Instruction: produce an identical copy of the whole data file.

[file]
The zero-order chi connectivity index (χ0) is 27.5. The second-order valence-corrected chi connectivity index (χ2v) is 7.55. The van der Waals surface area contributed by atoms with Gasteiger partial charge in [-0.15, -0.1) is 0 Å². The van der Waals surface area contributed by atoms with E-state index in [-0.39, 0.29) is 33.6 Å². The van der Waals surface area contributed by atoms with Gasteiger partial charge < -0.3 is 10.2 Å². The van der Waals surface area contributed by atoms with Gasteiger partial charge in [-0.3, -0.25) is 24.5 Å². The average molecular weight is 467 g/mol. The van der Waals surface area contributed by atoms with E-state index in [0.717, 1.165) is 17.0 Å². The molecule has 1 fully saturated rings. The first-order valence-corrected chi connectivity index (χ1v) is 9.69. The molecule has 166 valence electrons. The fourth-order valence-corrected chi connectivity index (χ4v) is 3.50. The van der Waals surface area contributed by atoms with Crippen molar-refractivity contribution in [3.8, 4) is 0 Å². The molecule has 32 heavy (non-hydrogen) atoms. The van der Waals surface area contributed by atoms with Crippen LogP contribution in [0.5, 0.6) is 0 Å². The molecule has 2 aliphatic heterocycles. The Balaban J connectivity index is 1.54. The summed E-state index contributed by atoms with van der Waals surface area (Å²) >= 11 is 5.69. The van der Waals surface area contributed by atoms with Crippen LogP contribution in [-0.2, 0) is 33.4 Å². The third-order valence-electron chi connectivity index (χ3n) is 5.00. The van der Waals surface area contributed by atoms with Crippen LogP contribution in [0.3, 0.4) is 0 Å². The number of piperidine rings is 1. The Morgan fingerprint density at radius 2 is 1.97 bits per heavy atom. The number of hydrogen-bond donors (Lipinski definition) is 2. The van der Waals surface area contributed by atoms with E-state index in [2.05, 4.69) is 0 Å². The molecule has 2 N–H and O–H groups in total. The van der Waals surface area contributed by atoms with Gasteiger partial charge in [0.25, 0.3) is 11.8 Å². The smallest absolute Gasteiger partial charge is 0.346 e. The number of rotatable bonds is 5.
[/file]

The zero-order chi connectivity index (χ0) is 27.5. The second-order valence-corrected chi connectivity index (χ2v) is 7.55. The van der Waals surface area contributed by atoms with Gasteiger partial charge in [-0.15, -0.1) is 0 Å². The van der Waals surface area contributed by atoms with E-state index in [-0.39, 0.29) is 33.6 Å². The van der Waals surface area contributed by atoms with Gasteiger partial charge < -0.3 is 10.2 Å². The van der Waals surface area contributed by atoms with Gasteiger partial charge in [-0.3, -0.25) is 24.5 Å². The average molecular weight is 467 g/mol. The van der Waals surface area contributed by atoms with E-state index in [0.717, 1.165) is 17.0 Å². The molecule has 1 fully saturated rings. The first-order valence-corrected chi connectivity index (χ1v) is 9.69. The molecule has 166 valence electrons. The fourth-order valence-corrected chi connectivity index (χ4v) is 3.50. The van der Waals surface area contributed by atoms with Crippen molar-refractivity contribution in [3.8, 4) is 0 Å². The molecule has 32 heavy (non-hydrogen) atoms. The van der Waals surface area contributed by atoms with Crippen LogP contribution in [0.5, 0.6) is 0 Å². The molecule has 2 aliphatic heterocycles. The Balaban J connectivity index is 1.54. The summed E-state index contributed by atoms with van der Waals surface area (Å²) >= 11 is 5.69. The van der Waals surface area contributed by atoms with Crippen LogP contribution in [-0.2, 0) is 33.4 Å². The third-order valence-electron chi connectivity index (χ3n) is 5.00. The van der Waals surface area contributed by atoms with Crippen LogP contribution in [0.3, 0.4) is 0 Å². The number of piperidine rings is 1. The Morgan fingerprint density at radius 2 is 1.97 bits per heavy atom. The number of hydrogen-bond donors (Lipinski definition) is 2. The van der Waals surface area contributed by atoms with E-state index in [2.05, 4.69) is 0 Å². The molecule has 2 N–H and O–H groups in total. The van der Waals surface area contributed by atoms with Gasteiger partial charge in [0.25, 0.3) is 11.8 Å². The smallest absolute Gasteiger partial charge is 0.346 e. The number of rotatable bonds is 5.